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Rising Educational Costs Weigh on Palestinian Students

Sarah Abu Saymeh isn’t sure that her studies are worth the financial hole that she’s digging for herself.

“Every beginning of every semester, I start thinking about leaving the college,” said Abu Saymeh, a second-year biology student at Al-Quds Bard College in East Jerusalem. “So far, my debt is about 1500 JOD [US$2,100.] I don’t know how much debt my studying will incur.”

Palestine has 52 universities in the West Bank and Gaza Strip with a total of more than 221,395 students last year, according to the ministry of education and higher education.

The cost of attending each Palestinian university varies. Expenses also differ according to the discipline the student is studying. But many Palestinian students complain that their university expenses have risen above what they can afford.

Students at Birzeit University near Ramallah were on a strike for a month, through late September, to protest rising university tuition and fees. After forcing administrators to close the school, the strike ended after officials agreed to limit the increase in the hourly course fees to 2 JOD ($3) for current students and twice as much for new students.

Students said they protested because they felt that educators didn’t care about their plight.

“I cannot forget what one of the professors told me when I told him that I was unable to pay my university fees,” said a third-year Birzeit Universty finance student who asked to remain anonymous due to his strike participation. “The professor said, ‘This is not my problem. It is yours. Leave my office. I have other work to do.’”

The Birzeit protest resembled a wave of public worker strikes against the high cost of living that hit Palestine in 2011. That demonstration paralyzed Palestinian life for a month, especially at schools and universities.

Many Palestinians’ sympathies are with the Birzeit students.

Mouneer Nimer, a public school teacher of mathematics, is looking for an extra job to pay his daughter’s expenses at Polytechnic University, where she is studying computer science, and for his son studying nursing at Hebron University.

“Life is very expensive,” said Nimer. “I cannot provide my family with all their needs as I spend about 1,700 JOD [$2,400] for my sons’ expenses every semester out of my 500 JOD [$700] salary.”

High costs are putting the brakes on Palestine’s already slow economic recovery from the 50-Day War in Gaza in 2014. The United Nations Relief and Works Agency for Palestine Refugees estimates that around 18,000 homes have yet to be rebuilt since that conflict, and the ongoing violence associated with Jewish settlements in the West Bank is also an economic drag. Donor aid to Palestine has been decreasing. “At the current pace of recovery, Gaza’s economy is not expected to rebound to its pre-war level until 2018,” said a World Bank report.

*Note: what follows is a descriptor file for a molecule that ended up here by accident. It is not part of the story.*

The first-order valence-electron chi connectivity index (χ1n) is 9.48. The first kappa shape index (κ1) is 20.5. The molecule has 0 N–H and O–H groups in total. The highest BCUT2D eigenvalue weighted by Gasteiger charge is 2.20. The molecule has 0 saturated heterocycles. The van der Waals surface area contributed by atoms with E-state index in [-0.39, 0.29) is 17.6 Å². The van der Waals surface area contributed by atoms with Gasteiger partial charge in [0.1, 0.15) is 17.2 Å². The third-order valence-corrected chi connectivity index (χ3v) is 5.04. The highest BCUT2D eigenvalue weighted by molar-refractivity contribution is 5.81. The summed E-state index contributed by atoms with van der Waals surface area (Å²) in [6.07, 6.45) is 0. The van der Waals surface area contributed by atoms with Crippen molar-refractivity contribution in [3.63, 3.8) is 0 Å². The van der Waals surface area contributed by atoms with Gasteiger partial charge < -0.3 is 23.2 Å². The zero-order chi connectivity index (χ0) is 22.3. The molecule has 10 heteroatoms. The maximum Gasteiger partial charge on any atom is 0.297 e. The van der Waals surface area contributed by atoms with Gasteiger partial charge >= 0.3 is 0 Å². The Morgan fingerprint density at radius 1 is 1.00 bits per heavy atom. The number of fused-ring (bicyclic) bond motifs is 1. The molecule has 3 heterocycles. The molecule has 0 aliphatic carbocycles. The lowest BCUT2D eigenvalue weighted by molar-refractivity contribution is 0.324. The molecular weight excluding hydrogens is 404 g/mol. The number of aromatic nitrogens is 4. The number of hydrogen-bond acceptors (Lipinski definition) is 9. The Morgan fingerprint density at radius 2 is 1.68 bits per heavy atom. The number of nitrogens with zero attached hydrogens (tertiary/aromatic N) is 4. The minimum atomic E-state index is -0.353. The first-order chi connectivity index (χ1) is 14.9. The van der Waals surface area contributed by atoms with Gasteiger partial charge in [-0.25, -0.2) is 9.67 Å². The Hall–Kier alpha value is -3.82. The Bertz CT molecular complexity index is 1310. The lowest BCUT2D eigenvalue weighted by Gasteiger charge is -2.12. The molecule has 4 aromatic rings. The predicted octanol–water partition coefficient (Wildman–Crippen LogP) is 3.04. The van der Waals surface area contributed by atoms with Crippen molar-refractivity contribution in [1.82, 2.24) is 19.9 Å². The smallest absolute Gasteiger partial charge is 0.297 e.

Unemployment in Palestine stands at 26 percent, while youth unemployment is around 40 percent, according to the Palestine News Agency. In Gaza, the jobless rate is 41 percent because of the destruction caused by the 2014 war.

After serving a four-year sentence in an Israeli jail for belonging to the Popular Front for the Liberation of Palestine, an alleged terror group, Abed Al-Rahman Mohammed enrolled in Al-Quds to study nursing.

“When I was released and started looking for a suitable university to study nursing, I was shocked at the high expenses at universities,” said the first-year student.

He’s now considering working to cover his bills but that could also require him to postpone graduation.

The dean of students at Al Quds University, Abd-ulrauf Sinnawi, defended the Palestinian higher education system, saying his university’s student aid office is working overtime to help students like Mohammed. The university surveys students to determine  how best to distribute aid, he added.

“The unit works in a very objective way and with clear conditions in which the student has to be a regular student, and his or her GPA [grade point average] is not less than 70 percent,” Sinnawi said, adding that around 2,000 students received financial aid every semester even though the university was suffering from a budget deficit.

But Mohammed said the aid was unfairly given out based on students’ political, family and business connections. “Favoritism is the main element that controls the aid,” Mohammed said.

The education ministry provides several scholarships and funds to the students, said Shadi Al-Helw, general director of grants and student services in the ministry.

“The ministry helps students as much as it can by providing two main scholarships to students based on their grades,” Al-Helw said, referring to the President’s Scholarship and the Council of the Ministry of Higher Education Scholarship.

The ministry also provides 2 million student loans that cover two semesters worth of study, he added.

Sinnawi said he regretted the financial struggle of students. But he said the problem was widespread through Palestine’s devastated economy.

“The universities are trying to keep expenses as they are, but the cost of living is increasing steadily and rapidly,” he said. “That doesn’t affect the students’ lives only. It affects everyone’s life.”


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